An agreement was made between Perez and Burguete of the date of June 11, 1937, and after the two had dissolved partnership, with reference to the common use of the water and improvements on the section in question for livestock from each of their adjoining ranches. The Commissioner was not a party to this or any other agreement relative to such joint use of the school section or the facilities thereupon.

The court found that plaintiff was not a sub-lessee under defendant's lease from the State and that the Commissioner had never given his consent to the grazing of any of plaintiff's livestock upon said school section or any consent to occupancy or enjoyment of use by anyone excepting the lessee, Del Curto.

It is obvious that any attempted adjudication of rights as between plaintiff and defendant would of necessity affect the rights of the owner of the land, the State of New Mexico. We have said: 'and the Commissioner not being a party and not having had his jurisdiction invoked in the first instance, we are unable to see where the district court had jurisdiction to determine any rights as between the parties touching upon the question of a renewal or a new lease of the state land in question.' Ellison v. Ellison, 48 N.M. 80, 146 P.2d 173, 174.

Even if it may be said that the question here presented, because of the peculiar facts, or equitable nature of the suit, is not one as to which the Commissioner's jurisdiction should have been first invoked under 1941 Comp., Sec. 8-863, a question we need not, and do not, now decide, certainly, in any event, the jurisdiction of a court of equity may not be invoked absent this necessary and indispensable party, the Commissioner.

The Commissioner is not a party to this litigation; and, he was never consulted about any of the arrangements whereby even the temporary use of the lands so leased could be parceled out and used by another than the lessee; nor had he any knowledge of the practice which plaintiff would now say constitutes a joint lease with himself occupying the status of a co-tenant.

It's well settled in New Mexico that under the Enabling Act, our Constitution and the statutes based thereupon, the Commissioner of Public Lands has complete dominion, which is to say complete control, over state lands. State ex rel. Otto v. Field, 31 N.M. 120, 154, 241 P. 1027, [49 N.M. 296] 1041; Dasburg v. Atchison, T. & S. F. Ry. Co., 45 N.M. 184, 191, 113 P.2d 569, 573. This 'dominion' is, of course, subject to the restrictions imposed by the Enabling Act, the Constitution, and the statutes, and the manner of its exercise is subject to review by the courts. We said in the last above mentioned case in speaking of the trust feature involved in the Commissioner's control of public lands in New Mexico under the Enabling Act and the Constitution, that 'the act sets up the trust, provides for the disposition of these lands only in the manner provided by the act, confines the disposition thereof by 'sale, lease, conveyance, or contract' as therein provided, and makes null and void and other manner of disposition. * * * For a discussion of and decisions upon various phases of the problems that have arisen under this trust, see State ex rel. Otto v. Field, supra; State v. Llewellyn, 23 N.M. 43, 167 P. 414; Elliott v. Rich, 24 N.M. 52, 172 P. 194; Dallas v. Swigart, 24 N.M. 1, 172 P. 416; American Mortg. Co. v. White, 34 N.M. 602, 287 P. 702; Hart v. Walker, 40 N.M. 1, 52 P.2d 123; Lea County Water Co. v. Reeves, 43 N.M. 221, 89 P.2d 607; Terry v. Midwest Refining Co., 10 Cir., 64 F.2d 428.' See also American Trust & Savings Bank v. Scobee, 29 N.M. 436, 454, 224 P. 788, and Davidson et al. v. Enfield, 35 N.M. 580, 3 P.2d 979, 980.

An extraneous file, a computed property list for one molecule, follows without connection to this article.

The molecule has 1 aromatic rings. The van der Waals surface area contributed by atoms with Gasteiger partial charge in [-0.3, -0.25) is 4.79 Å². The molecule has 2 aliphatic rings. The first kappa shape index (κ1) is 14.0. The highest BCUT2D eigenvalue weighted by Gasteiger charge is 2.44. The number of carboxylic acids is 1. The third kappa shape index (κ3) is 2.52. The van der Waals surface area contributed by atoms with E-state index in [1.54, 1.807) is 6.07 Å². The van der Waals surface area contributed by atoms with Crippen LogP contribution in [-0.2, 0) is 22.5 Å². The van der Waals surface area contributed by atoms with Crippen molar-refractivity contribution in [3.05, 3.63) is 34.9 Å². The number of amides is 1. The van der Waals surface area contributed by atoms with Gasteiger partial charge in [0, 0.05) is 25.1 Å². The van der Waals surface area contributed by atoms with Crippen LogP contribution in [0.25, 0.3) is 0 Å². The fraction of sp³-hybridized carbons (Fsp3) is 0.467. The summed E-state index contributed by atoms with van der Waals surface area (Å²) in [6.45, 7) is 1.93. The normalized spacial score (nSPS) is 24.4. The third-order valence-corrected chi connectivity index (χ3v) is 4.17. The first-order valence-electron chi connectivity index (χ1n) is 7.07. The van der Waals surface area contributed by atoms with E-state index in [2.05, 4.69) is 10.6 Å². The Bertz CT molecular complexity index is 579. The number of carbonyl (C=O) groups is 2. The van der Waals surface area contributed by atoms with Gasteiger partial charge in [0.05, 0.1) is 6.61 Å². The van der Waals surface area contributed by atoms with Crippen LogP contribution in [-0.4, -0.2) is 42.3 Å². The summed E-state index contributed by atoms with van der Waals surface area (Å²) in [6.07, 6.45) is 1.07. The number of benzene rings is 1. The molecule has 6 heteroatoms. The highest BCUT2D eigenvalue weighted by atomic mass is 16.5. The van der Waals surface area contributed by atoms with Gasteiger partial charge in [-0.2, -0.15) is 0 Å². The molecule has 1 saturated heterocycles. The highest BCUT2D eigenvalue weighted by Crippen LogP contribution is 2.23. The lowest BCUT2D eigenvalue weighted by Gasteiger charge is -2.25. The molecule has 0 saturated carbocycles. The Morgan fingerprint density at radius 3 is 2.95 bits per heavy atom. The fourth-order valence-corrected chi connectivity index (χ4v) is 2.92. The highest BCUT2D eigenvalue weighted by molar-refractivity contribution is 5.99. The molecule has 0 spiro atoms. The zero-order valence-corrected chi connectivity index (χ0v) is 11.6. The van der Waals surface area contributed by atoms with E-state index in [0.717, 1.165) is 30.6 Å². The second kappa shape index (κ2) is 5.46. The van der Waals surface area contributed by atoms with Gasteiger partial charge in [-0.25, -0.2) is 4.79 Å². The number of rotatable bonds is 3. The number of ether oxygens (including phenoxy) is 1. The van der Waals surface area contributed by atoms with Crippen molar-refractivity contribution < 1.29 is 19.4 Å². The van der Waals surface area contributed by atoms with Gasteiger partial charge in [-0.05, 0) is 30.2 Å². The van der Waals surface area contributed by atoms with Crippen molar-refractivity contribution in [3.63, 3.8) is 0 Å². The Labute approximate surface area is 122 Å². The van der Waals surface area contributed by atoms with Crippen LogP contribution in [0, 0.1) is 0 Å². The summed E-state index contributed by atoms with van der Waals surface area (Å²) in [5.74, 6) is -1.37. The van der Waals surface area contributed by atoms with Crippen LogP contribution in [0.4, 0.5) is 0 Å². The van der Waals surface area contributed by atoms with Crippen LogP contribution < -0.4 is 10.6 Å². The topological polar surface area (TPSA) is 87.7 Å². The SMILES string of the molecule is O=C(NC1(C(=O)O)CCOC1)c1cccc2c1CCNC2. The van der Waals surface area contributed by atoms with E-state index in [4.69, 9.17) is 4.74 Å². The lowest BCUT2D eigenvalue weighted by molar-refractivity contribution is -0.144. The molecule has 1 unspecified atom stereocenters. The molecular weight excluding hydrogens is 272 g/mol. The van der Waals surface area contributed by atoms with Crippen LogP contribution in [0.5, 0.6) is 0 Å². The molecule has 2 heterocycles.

The case of Davidson v. Enfield, supra, would afford considerable support for the contention that very broad latitude is given the Commissioner in the statutory contest proceeding in determining rights between parties claiming 'any right, title, interest * * * in or to any state lands, covered by any lease, contract, grant or any other instrument executed by the commissioner * * *.' There, a like, though not identical, question was involved and we said, in upholding the Commissioner's jurisdiction to entertain the contest and determine issues as between parties other than the Commissioner, which issues involved no ruling of the Commissioner, nor any of the records of the land office, and no instrument of assignment within his possession or control, that 'the statute should be viewed in the light of the very broad powers conferred on the commissioner in the administration of the public lands of this state.' Whether the facts in this case are appropriate to invoke such powers, or jurisdiction, we need not, and do not decide. [163 P.2d 260]

And, whether the Commissioner could be made a party to such suit without his consent, we, likewise, need not, and do not decide. We know that in State ex rel. McElroy v. Vesely, 40 N.M. 19, 52 P.2d 1090, mandamus was...